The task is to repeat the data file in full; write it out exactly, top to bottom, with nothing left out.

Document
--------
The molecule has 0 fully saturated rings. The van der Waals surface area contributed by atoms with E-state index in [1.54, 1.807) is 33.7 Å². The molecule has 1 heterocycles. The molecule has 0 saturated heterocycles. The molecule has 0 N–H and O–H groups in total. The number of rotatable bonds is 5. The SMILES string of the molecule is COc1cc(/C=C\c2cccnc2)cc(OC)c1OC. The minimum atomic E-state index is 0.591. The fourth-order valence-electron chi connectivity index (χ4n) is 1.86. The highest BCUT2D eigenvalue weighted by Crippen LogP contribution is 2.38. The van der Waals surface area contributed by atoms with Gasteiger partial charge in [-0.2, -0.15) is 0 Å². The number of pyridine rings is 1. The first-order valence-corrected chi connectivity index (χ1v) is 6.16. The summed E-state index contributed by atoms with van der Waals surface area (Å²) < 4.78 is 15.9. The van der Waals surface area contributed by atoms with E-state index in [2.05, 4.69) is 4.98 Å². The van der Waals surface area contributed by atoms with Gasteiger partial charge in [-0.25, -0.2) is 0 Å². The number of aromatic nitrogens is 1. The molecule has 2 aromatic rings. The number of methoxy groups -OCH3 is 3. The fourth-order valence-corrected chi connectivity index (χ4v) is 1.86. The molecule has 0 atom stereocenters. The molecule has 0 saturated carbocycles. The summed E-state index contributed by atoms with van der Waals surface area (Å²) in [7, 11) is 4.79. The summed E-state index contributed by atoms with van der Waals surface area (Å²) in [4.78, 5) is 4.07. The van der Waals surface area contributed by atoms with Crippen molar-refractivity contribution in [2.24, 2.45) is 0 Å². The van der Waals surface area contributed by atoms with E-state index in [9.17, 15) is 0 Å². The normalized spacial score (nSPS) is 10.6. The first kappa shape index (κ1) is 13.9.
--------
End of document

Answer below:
The molecule has 0 fully saturated rings. The van der Waals surface area contributed by atoms with E-state index in [1.54, 1.807) is 33.7 Å². The molecule has 1 heterocycles. The molecule has 0 saturated heterocycles. The molecule has 0 N–H and O–H groups in total. The number of rotatable bonds is 5. The SMILES string of the molecule is COc1cc(/C=C\c2cccnc2)cc(OC)c1OC. The minimum atomic E-state index is 0.591. The fourth-order valence-electron chi connectivity index (χ4n) is 1.86. The highest BCUT2D eigenvalue weighted by Crippen LogP contribution is 2.38. The van der Waals surface area contributed by atoms with Gasteiger partial charge in [-0.2, -0.15) is 0 Å². The number of pyridine rings is 1. The first-order valence-corrected chi connectivity index (χ1v) is 6.16. The summed E-state index contributed by atoms with van der Waals surface area (Å²) < 4.78 is 15.9. The van der Waals surface area contributed by atoms with E-state index in [2.05, 4.69) is 4.98 Å². The van der Waals surface area contributed by atoms with Gasteiger partial charge in [-0.25, -0.2) is 0 Å². The number of aromatic nitrogens is 1. The molecule has 2 aromatic rings. The number of methoxy groups -OCH3 is 3. The fourth-order valence-corrected chi connectivity index (χ4v) is 1.86. The molecule has 0 atom stereocenters. The molecule has 0 saturated carbocycles. The summed E-state index contributed by atoms with van der Waals surface area (Å²) in [7, 11) is 4.79. The summed E-state index contributed by atoms with van der Waals surface area (Å²) in [4.78, 5) is 4.07. The van der Waals surface area contributed by atoms with Crippen molar-refractivity contribution in [2.24, 2.45) is 0 Å². The van der Waals surface area contributed by atoms with E-state index in [9.17, 15) is 0 Å². The normalized spacial score (nSPS) is 10.6. The first kappa shape index (κ1) is 13.9.